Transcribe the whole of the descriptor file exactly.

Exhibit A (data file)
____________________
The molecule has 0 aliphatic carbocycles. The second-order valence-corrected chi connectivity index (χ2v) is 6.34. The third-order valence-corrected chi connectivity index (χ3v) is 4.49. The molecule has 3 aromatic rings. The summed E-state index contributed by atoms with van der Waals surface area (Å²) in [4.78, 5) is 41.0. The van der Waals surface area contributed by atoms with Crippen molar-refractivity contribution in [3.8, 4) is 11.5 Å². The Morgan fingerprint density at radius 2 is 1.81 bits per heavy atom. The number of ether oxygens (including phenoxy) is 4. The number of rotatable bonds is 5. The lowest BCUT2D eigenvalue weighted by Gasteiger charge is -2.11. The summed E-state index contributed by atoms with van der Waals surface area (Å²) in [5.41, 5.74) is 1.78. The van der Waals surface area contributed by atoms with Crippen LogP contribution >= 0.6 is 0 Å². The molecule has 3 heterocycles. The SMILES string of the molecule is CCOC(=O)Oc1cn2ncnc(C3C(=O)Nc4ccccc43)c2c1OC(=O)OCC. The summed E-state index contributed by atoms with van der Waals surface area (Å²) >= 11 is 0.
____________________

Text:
The molecule has 0 aliphatic carbocycles. The second-order valence-corrected chi connectivity index (χ2v) is 6.34. The third-order valence-corrected chi connectivity index (χ3v) is 4.49. The molecule has 3 aromatic rings. The summed E-state index contributed by atoms with van der Waals surface area (Å²) in [4.78, 5) is 41.0. The van der Waals surface area contributed by atoms with Crippen molar-refractivity contribution in [3.8, 4) is 11.5 Å². The Morgan fingerprint density at radius 2 is 1.81 bits per heavy atom. The number of ether oxygens (including phenoxy) is 4. The number of rotatable bonds is 5. The lowest BCUT2D eigenvalue weighted by Gasteiger charge is -2.11. The summed E-state index contributed by atoms with van der Waals surface area (Å²) in [5.41, 5.74) is 1.78. The van der Waals surface area contributed by atoms with Crippen LogP contribution >= 0.6 is 0 Å². The molecule has 3 heterocycles. The SMILES string of the molecule is CCOC(=O)Oc1cn2ncnc(C3C(=O)Nc4ccccc43)c2c1OC(=O)OCC. The summed E-state index contributed by atoms with van der Waals surface area (Å²) >= 11 is 0.